Why Are Gamers Upset About Ludwig Göransson’s Oscars Acceptance Speech?


In a relatively short time, 39-year-old Swedish composer Ludwig Göransson has become a favorite of both hip-hop fans and geek fandoms online thanks to his expansive oeuvre. Since 2011, he’s garnered attention from the former for his production work alongside Childish Gambino, Kendrick Lamar, and more. Meanwhile, fans of sci-fi epics and superhero movies know him for his contributions to scores for massive multimedia franchises like the Marvel Cinematic Universe and Star Wars.

However, there’s one group that isn’t too happy with him this week: Gamers. A search for his name on social media outlets today would surface a roiling debate over Göransson’s comments on Sunday during his Oscars acceptance speech. After receiving the award for Best Original Score for Oppenhaimer (his second win after receiving one in 2018 for Black Panther), he thanked his parents “for giving me guitars and drum machines instead of video games.”

This has obviously riled the gaming community, who view themselves as oft-put-upon despite the gaming industry’s record worldwide profits and popularity. There’s probably a whole 2000-word article to be written about why they feel this way, but in general, they seem salty that Göransson appeared to deride their hobby in his thanks to his parents. Since I started off talking about hip-hop, there’s no better example to use here than the homie Mega Ran, a stalwart of the so-called “nerdcore” subgenre of rap, who called the comments “an unnecessary bit of shade.”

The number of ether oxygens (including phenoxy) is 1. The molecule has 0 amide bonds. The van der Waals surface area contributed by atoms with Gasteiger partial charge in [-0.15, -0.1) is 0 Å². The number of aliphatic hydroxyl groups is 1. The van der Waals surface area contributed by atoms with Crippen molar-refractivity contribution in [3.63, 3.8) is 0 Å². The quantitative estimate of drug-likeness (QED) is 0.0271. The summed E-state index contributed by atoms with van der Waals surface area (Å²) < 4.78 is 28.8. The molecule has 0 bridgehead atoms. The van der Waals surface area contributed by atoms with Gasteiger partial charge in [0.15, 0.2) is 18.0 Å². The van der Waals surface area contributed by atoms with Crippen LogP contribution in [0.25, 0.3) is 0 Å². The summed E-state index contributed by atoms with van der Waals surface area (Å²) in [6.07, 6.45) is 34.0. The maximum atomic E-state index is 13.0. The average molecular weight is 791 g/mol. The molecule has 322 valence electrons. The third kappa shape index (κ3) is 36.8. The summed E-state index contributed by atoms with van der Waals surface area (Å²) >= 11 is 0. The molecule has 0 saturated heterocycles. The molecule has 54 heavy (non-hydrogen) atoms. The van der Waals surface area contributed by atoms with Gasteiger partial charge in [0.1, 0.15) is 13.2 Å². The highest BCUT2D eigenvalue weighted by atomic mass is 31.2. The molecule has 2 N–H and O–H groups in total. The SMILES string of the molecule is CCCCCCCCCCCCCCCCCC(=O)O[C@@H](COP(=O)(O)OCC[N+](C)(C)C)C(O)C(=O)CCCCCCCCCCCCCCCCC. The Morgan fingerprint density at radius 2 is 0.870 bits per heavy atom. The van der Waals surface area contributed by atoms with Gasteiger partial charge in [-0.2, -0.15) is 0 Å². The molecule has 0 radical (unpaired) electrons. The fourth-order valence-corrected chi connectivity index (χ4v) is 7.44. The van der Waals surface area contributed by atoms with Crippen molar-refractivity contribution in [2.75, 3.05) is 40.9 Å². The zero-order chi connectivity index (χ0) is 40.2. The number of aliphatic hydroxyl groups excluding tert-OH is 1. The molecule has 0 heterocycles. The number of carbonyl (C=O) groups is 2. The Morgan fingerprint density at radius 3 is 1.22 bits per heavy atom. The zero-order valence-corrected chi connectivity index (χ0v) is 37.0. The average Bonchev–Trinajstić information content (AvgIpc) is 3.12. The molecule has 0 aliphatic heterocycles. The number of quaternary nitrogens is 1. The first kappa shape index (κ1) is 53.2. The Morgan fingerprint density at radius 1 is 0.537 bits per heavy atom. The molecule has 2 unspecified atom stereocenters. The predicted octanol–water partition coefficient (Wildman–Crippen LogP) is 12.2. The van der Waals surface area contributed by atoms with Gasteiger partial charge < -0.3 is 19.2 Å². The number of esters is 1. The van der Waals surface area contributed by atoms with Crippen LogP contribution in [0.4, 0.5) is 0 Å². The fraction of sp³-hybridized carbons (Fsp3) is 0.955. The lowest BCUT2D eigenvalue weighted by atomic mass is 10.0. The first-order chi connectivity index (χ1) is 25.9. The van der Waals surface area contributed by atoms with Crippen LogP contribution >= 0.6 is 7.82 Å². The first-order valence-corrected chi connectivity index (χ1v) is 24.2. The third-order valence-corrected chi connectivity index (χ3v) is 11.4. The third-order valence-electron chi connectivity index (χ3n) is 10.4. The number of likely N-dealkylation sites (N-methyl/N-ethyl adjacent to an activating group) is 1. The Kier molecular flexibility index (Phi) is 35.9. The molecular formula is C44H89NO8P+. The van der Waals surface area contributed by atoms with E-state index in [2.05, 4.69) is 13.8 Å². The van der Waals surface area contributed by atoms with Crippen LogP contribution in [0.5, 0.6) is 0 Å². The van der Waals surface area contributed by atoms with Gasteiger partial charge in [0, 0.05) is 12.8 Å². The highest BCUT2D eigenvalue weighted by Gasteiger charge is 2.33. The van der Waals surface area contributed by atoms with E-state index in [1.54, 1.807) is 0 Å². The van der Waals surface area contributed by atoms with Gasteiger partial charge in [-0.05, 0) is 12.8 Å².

Over on Twitter, the discourse has gotten heated, with many gamers rightly pointing out that video games have featured or inspired some of the most recognizable music in pop culture, from the Mario theme to the chiptune subgenre that reproduces the 8- and 16-bit sounds of millennial nostalgia for original works.

Of course, there’s no speaking for Mr. Göransson either way, but whether he was legitimately putting games down or just joking about his parents’ refusal to let him have something many, many other ’90s kids begged their parents to have (many to no avail), one positive to take away from this whole kerfuffle is an appreciation of the wide range of musical styles in video game music. Maybe as a mea culpa, he can compose the music for a triple-A game or two, just to prove he can.